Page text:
Allergan Settles Oklahoma Botox Case During Trial
The mother of Jackson Wells claimed the injection, given to treat spasticity in his legs, caused the boy to develop acute botulism, leaving him unable to breathe on his own. Jessica Wells also claimed Allergan promoted the drug for children despite a lack of regulatory approval for such use.
Allergan settled the lawsuit yesterday during trial while the boy’s treating doctor was testifying, said plaintiffs’ lawyer Ray Chester. The trial began Feb. 19 in Oklahoma City federal court.
“While the amount is confidential, young Jackson Wells will be well taken care of for life,” Chester said in an interview today. U.S. District Judge Robin J. Cauthron confirmed the settlement in a one-page order yesterday closing the case.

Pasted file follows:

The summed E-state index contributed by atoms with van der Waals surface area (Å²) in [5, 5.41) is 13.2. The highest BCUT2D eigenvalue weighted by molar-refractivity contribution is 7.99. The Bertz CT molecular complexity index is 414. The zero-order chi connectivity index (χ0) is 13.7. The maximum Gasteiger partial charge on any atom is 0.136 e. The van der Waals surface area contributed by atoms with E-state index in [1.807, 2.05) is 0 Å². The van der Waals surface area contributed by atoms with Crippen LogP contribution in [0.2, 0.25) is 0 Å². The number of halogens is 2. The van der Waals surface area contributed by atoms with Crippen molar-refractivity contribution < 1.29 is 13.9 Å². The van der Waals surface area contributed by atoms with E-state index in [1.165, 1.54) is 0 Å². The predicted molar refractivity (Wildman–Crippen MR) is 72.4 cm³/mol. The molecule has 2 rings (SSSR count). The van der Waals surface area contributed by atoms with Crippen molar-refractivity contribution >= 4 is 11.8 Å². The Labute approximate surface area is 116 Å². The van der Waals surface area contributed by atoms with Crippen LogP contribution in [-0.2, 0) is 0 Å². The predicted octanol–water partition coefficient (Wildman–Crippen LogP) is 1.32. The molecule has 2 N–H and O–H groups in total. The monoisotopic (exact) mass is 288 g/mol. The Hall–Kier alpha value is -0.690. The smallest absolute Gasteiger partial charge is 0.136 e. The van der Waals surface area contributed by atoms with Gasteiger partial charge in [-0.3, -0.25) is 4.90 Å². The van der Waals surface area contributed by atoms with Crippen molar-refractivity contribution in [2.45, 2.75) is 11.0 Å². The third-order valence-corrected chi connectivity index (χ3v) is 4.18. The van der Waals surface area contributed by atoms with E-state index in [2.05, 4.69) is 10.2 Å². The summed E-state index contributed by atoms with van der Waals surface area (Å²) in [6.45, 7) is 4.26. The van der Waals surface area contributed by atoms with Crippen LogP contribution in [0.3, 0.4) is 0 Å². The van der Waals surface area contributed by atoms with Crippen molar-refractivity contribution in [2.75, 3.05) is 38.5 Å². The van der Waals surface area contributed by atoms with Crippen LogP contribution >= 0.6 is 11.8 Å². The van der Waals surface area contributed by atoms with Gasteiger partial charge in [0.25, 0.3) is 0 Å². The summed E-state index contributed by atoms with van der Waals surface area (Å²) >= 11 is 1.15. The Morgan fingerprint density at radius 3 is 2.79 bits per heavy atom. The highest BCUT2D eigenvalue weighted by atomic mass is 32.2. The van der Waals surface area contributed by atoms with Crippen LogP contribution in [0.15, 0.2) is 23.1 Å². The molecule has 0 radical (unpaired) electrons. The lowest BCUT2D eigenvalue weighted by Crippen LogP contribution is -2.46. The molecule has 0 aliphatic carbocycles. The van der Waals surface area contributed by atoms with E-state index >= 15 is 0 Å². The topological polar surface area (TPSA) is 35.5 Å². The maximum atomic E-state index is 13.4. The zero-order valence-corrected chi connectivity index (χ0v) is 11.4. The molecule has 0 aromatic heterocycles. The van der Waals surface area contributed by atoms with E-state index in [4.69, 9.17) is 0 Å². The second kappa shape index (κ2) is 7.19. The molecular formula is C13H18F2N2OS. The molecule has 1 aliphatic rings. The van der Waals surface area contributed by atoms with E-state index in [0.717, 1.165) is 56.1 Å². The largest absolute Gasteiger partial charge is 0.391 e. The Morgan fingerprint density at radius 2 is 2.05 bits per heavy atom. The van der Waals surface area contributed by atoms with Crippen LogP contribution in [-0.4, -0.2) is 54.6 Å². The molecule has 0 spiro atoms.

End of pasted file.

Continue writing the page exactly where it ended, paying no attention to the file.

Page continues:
Bonnie Jacobs, a spokeswoman for Irvine, California-based Allergan, declined to comment on the settlement.
Botox, Allergan’s best-selling product, generated more than $1.7 billion in sales last year, about equally divided between uses for medical purposes and wrinkle treatment, according to the company’s earnings statement this month. The company is projecting as much as $2 billion in 2013 sales.
The case is Wells v. Allergan Inc., CIV-12-973-C, U.S. District Court, Western District of Oklahoma (Oklahoma City).
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